One of the most frequent questions gastroenterologists are asked about is diet, health and disease; and some of the questions gastroenterologists are least comfortable answering are about diet, health and disease. This disconnect occurs for several reasons. Although the subject of nutrition is taught in medical school, it usually covers malabsorption of nutrients, vitamins and minerals that have limited relevance to the concerns of most patients. The modern physician does not see many cases of scurvy or beri beri. Unfortunately, there is also a dearth of sound data on this topic, forcing physicians to operate outside their comfort zone.
It is important to consider the goal of a diet. There are focused diets to address very specific diseases (celiac disease, diabetes), diets to ameliorate more general medical problems (heart disease, obesity), diets that attempt to reduce symptoms — intestinal or otherwise — and diets with a more global and diffuse aim of promoting overall health and well-being.
In contrast, patients may be concerned about how diet may be causing a specific disease or symptom, or, alternatively, whether a specific diet may cure their disease. In this age of obesity, people are always seeking the newest and most improved advice on diet and weight loss.
Gastroenterologists are in a unique situation to counsel patients on nutrition. We see patients needing nutritional education and support at both ends of the spectrum: underweight patients or patients at risk of malnutrition due to a variety of medical and/or surgical conditions, and obese patients at risk for obesity-related health complications, such as non-alcoholic fatty liver disease.
Amongst all the challenges busy gastroenterologists have, keeping current with the ever-changing “latest and greatest” dietary breakthroughs inevitably assumes a low priority. However, it may be worthwhile to add a component of nutritional expertise to the array of services provided. The American Gastroenterological Association provides some good insight for those considering adding nutrition services to their practice.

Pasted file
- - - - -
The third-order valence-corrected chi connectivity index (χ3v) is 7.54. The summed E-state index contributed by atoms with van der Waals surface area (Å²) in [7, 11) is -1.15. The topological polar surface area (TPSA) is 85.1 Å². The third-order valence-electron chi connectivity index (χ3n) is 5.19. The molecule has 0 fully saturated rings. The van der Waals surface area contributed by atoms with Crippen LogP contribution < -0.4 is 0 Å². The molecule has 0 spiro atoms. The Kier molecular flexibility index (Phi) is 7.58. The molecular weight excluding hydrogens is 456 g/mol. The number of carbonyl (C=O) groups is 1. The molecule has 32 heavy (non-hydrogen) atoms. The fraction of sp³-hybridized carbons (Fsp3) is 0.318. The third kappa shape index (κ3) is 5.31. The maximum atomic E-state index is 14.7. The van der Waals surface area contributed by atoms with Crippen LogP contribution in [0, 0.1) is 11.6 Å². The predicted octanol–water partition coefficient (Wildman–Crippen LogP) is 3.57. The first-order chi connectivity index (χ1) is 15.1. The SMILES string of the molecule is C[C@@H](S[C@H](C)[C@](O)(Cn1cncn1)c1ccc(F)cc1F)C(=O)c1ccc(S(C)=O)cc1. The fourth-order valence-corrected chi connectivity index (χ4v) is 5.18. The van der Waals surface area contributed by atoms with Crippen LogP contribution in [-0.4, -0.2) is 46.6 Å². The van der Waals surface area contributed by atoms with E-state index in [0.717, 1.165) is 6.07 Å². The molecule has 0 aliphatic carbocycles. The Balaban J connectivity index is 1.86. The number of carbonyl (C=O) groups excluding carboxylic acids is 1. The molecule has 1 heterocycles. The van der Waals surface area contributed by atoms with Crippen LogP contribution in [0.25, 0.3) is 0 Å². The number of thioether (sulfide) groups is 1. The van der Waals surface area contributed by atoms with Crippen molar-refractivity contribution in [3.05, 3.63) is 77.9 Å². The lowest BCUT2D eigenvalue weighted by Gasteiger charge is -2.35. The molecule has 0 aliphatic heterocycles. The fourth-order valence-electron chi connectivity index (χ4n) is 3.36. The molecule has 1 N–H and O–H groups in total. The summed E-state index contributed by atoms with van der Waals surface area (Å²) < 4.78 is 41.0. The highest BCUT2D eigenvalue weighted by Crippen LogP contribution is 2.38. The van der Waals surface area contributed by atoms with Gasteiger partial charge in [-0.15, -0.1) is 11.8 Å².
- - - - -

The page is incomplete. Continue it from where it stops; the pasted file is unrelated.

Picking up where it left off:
Away from the doctor’s office, patients often look to the Internet, abound with anecdotal testimonials and frank hucksterism. The evidence for most of the popular modern-day diets is slim and slanted. The American fixation on diet is reflected by the fact that 40 percent of the New York Times Advice Best Seller List is related to diet. U.S. News and World Report, famous for its annual ranking of colleges and universities, now does the same for popular diets.
For the most part, today’s diets may promote weight loss and probably are not harmful. Some patients will claim significant improvement on one or another of these diets. Whether it is a placebo effect or some yet to be determined nutritional effect on the gut microbiome remains to be determined. Because there are so little hard data to evaluate, it will continue to be a challenge for physicians to advise patients on what to eat and why.
For now, the best advice is to stay current on the latest diet fads to better inform and educate your patients. It will, of course, be difficult to predict what the next new diet sensation will be — perhaps the Twinkie diet?
Joseph Sellin is a professor of medicine, division of gastroenterology, Baylor College of Medicine, Houston, TX. He article on this topic can be found in Clinical Gastroenterology and Hepatology, the official clinical practice journal of the American Gastroenterological Association.